Permission In Principle.
Permission in Principle (PiP) is an alternative to the traditional method of obtaining outline or full planning permission to develop land.
We also advise in relation to the Permission in Principle (PiP) process. PiP is an alternative to the traditional method of obtaining outline or full planning permission to develop land. PiP is granted in the following ways:
- Where a Local Planning Authority decides to enter previously developed land on to Part 2 of its Brownfield Land Register; and
- Where an application for PiP has been made by a landowner/developer in relation to a specific piece of land.
It will also be possible (once the secondary legislation has been introduced) to obtain PiP via the site allocation process in a local development plan or neighbourhood plan.
Permission in Principle (PiP)
Applications by landowners/developers for PiP can be made from 1 June 2018, and can be made for developments which are ‘mainly’ for housing, and which comprise no more than 9 dwellings, have less than 1,000 sq.m of commercial space, and are on a site of less than 1 hectare.
The application process offers those who are ‘taking a chance’ on smaller sites a cheaper way of establishing whether the principle of development on the site is acceptable, when compared to making a conventional application for outline or full permission. The process will also be quicker; Local Planning Authorities will have 5 weeks to determine an application for PiP, compared to 8 weeks for a conventional application. If they do not meet the deadline (and no extension of time is agreed), the landowner/developer can appeal to the Secretary of State. An appeal can also be lodged if an application for PiP is refused.
When PiP is granted it must be followed by an application for Technical Details Consent, which covers the more detailed aspects of the scheme. An application for Technical Details Consent must be determined within 5 years of the land being entered in the Brownfield Land Register, or within 3 years of a Local Planning Authority granting PiP.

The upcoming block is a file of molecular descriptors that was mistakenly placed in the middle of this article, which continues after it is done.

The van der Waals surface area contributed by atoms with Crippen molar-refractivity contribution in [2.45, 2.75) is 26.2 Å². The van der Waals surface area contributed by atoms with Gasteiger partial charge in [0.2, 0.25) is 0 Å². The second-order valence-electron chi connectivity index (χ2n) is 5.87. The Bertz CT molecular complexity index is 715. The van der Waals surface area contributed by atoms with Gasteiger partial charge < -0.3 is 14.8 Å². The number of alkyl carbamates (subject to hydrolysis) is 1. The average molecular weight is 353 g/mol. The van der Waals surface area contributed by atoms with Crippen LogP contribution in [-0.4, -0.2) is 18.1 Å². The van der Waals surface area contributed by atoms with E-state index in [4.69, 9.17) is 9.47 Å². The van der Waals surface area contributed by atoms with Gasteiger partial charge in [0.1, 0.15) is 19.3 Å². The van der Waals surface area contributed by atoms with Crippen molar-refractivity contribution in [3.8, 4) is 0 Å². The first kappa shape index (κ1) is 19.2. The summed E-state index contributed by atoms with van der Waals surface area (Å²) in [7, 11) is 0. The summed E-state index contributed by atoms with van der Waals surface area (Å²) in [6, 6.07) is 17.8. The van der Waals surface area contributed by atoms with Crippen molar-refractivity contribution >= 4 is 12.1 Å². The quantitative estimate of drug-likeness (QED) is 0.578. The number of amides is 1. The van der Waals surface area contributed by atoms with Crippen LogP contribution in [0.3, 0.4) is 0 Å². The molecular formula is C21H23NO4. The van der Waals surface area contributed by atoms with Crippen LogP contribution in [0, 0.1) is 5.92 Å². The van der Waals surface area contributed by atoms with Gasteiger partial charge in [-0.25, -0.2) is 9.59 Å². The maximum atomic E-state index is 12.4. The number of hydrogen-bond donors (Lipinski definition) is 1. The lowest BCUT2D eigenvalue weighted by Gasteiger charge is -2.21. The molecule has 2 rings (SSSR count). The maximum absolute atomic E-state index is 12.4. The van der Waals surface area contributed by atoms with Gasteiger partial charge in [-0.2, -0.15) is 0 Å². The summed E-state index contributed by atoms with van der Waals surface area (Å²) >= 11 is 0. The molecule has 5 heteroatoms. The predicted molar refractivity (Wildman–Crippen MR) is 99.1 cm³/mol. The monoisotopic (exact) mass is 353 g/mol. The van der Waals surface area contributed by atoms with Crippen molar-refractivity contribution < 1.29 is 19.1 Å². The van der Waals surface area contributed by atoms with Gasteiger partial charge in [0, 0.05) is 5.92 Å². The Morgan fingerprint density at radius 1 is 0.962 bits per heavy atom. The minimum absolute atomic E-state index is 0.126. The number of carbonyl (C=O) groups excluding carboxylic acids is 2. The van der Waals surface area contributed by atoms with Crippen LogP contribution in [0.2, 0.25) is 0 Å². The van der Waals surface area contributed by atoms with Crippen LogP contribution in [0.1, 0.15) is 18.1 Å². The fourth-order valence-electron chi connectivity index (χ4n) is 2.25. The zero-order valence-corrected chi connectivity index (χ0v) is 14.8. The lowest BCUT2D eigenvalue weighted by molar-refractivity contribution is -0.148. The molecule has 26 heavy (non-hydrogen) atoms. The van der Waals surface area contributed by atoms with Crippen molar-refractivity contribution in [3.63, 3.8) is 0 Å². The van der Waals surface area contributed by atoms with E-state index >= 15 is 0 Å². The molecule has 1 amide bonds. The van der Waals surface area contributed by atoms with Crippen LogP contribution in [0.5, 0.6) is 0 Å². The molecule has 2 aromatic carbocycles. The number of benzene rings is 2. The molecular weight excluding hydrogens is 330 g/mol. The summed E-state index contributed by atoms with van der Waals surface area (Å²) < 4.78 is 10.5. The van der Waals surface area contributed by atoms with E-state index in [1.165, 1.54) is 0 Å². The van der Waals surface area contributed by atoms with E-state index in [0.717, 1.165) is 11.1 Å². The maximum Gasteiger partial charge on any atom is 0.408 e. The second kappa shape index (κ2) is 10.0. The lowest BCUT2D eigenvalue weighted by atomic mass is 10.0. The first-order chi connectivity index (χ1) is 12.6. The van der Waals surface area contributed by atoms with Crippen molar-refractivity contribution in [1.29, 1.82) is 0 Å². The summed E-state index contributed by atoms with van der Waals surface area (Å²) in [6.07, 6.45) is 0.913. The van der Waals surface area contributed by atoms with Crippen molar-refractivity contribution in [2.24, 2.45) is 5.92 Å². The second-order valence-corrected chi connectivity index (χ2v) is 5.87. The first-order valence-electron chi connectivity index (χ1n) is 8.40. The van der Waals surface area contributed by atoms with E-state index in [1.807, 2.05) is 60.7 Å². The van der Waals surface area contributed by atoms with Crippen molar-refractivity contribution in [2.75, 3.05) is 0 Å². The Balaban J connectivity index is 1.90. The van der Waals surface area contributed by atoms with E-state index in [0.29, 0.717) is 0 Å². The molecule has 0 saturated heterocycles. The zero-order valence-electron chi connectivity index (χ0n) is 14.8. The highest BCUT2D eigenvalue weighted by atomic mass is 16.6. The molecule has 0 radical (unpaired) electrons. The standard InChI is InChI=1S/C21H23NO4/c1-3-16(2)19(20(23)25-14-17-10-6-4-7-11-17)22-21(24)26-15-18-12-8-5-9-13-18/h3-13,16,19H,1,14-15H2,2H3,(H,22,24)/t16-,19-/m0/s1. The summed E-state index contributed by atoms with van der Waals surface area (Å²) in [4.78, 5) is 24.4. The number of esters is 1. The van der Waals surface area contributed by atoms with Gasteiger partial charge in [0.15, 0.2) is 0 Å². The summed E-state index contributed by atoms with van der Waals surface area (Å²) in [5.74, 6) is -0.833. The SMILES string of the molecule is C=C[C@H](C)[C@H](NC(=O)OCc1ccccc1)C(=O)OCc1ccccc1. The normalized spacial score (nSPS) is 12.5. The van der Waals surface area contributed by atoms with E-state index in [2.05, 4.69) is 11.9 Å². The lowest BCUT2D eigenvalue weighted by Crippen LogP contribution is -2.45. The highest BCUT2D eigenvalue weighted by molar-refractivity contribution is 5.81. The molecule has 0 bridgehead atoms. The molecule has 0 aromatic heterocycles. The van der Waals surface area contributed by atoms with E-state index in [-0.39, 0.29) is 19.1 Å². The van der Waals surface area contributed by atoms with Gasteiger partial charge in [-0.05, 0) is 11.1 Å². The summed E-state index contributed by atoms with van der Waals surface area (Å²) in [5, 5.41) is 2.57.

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The Permission in Principle process allows for consent to be granted for housing led developments without the need for planning permission. Permission in Principle can either be granted by a local planning authority on receipt of an application, or by them entering the site on Part 2 of their Brownfield Land Register.
Permission in Principle is a 2 stage process. Stage 1 establishes whether or not the application is suitable in ‘principle’, and is followed by stage 2, when the ‘technical’ details are assessed and approved.
At the first ‘in principle’ stage, the Local Planning Authority may only consider location, land use and amount of development and issues that are relevant to those ‘in principle’ matters. Other matters should be considered at the technical details consent stage, which has the effect of granting planning permission for the development. The details must be in accordance with the permission in principle that has been granted.
Where permission in principle is granted by application, the default duration of that permission is 3 years. Where permission in principle is granted through allocation on a Brownfield Land Register, the default duration of that permission is 5 years. If the local planning authority considers it appropriate on planning grounds they may shorten or extend these periods, but should clearly give their justification for doing so.
Permission in Principle can be granted for other types of development (e.g. retail or office space); however, the majority of the development floorspace must be for residential development.
We once again have received excellent service from the Town and Country Planning department in advising us in regards to land subject to a DCO and dealing with potential CPO matters. The department was also ably supported by other members of team, when it came no negotiating the disposal of some of the land-holding.
Great planning advice. Wouldn't go anywhere else 10/10.